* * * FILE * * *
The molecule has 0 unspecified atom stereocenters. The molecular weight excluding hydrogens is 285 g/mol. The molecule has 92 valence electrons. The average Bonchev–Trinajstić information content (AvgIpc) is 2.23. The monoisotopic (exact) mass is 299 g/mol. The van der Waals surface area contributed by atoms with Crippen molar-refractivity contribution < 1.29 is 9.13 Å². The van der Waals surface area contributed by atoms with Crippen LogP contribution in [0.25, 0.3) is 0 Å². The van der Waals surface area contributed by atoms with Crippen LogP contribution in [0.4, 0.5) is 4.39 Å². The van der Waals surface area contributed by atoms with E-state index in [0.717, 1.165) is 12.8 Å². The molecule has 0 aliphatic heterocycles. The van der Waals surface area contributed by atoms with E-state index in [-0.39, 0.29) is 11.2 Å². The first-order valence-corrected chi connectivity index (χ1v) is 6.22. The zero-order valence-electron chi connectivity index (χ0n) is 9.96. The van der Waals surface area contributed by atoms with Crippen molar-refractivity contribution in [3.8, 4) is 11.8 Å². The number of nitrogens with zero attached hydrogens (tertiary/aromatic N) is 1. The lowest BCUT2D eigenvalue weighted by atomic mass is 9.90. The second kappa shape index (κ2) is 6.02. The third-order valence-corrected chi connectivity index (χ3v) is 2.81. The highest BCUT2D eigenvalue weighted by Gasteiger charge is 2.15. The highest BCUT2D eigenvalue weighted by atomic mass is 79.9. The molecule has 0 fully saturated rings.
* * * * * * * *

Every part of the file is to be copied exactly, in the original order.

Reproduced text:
The molecule has 0 unspecified atom stereocenters. The molecular weight excluding hydrogens is 285 g/mol. The molecule has 92 valence electrons. The average Bonchev–Trinajstić information content (AvgIpc) is 2.23. The monoisotopic (exact) mass is 299 g/mol. The van der Waals surface area contributed by atoms with Crippen molar-refractivity contribution < 1.29 is 9.13 Å². The van der Waals surface area contributed by atoms with Crippen LogP contribution in [0.25, 0.3) is 0 Å². The van der Waals surface area contributed by atoms with Crippen LogP contribution in [0.4, 0.5) is 4.39 Å². The van der Waals surface area contributed by atoms with E-state index in [0.717, 1.165) is 12.8 Å². The molecule has 0 aliphatic heterocycles. The van der Waals surface area contributed by atoms with E-state index in [-0.39, 0.29) is 11.2 Å². The first-order valence-corrected chi connectivity index (χ1v) is 6.22. The zero-order valence-electron chi connectivity index (χ0n) is 9.96. The van der Waals surface area contributed by atoms with Crippen molar-refractivity contribution in [3.8, 4) is 11.8 Å². The number of nitrogens with zero attached hydrogens (tertiary/aromatic N) is 1. The lowest BCUT2D eigenvalue weighted by atomic mass is 9.90. The second kappa shape index (κ2) is 6.02. The third-order valence-corrected chi connectivity index (χ3v) is 2.81. The highest BCUT2D eigenvalue weighted by Gasteiger charge is 2.15. The highest BCUT2D eigenvalue weighted by atomic mass is 79.9. The molecule has 0 fully saturated rings.